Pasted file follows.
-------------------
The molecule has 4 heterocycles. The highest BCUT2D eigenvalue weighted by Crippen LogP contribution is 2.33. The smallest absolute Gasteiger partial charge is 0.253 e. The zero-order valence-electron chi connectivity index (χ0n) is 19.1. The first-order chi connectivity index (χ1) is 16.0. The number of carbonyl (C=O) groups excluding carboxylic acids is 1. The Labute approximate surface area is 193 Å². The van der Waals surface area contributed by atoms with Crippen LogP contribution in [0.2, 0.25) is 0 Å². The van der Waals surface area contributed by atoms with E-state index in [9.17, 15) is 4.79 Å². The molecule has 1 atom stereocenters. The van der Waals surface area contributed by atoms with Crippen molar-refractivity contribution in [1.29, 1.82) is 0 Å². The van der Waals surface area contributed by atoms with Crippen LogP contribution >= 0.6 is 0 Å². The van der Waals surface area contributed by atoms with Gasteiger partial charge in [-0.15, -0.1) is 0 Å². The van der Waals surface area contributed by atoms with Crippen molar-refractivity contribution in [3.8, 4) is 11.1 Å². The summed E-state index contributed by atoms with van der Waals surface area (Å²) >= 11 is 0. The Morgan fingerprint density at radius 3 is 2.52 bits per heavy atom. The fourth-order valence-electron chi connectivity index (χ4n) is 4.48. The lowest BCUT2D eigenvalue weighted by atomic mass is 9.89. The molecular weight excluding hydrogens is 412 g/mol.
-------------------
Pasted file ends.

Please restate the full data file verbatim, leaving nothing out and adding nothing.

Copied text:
The molecule has 4 heterocycles. The highest BCUT2D eigenvalue weighted by Crippen LogP contribution is 2.33. The smallest absolute Gasteiger partial charge is 0.253 e. The zero-order valence-electron chi connectivity index (χ0n) is 19.1. The first-order chi connectivity index (χ1) is 16.0. The number of carbonyl (C=O) groups excluding carboxylic acids is 1. The Labute approximate surface area is 193 Å². The van der Waals surface area contributed by atoms with Crippen LogP contribution in [0.2, 0.25) is 0 Å². The van der Waals surface area contributed by atoms with E-state index in [9.17, 15) is 4.79 Å². The molecule has 1 atom stereocenters. The van der Waals surface area contributed by atoms with Crippen molar-refractivity contribution in [1.29, 1.82) is 0 Å². The van der Waals surface area contributed by atoms with Crippen LogP contribution >= 0.6 is 0 Å². The van der Waals surface area contributed by atoms with Gasteiger partial charge in [-0.15, -0.1) is 0 Å². The van der Waals surface area contributed by atoms with Crippen molar-refractivity contribution in [3.8, 4) is 11.1 Å². The summed E-state index contributed by atoms with van der Waals surface area (Å²) >= 11 is 0. The Morgan fingerprint density at radius 3 is 2.52 bits per heavy atom. The fourth-order valence-electron chi connectivity index (χ4n) is 4.48. The lowest BCUT2D eigenvalue weighted by atomic mass is 9.89. The molecular weight excluding hydrogens is 412 g/mol.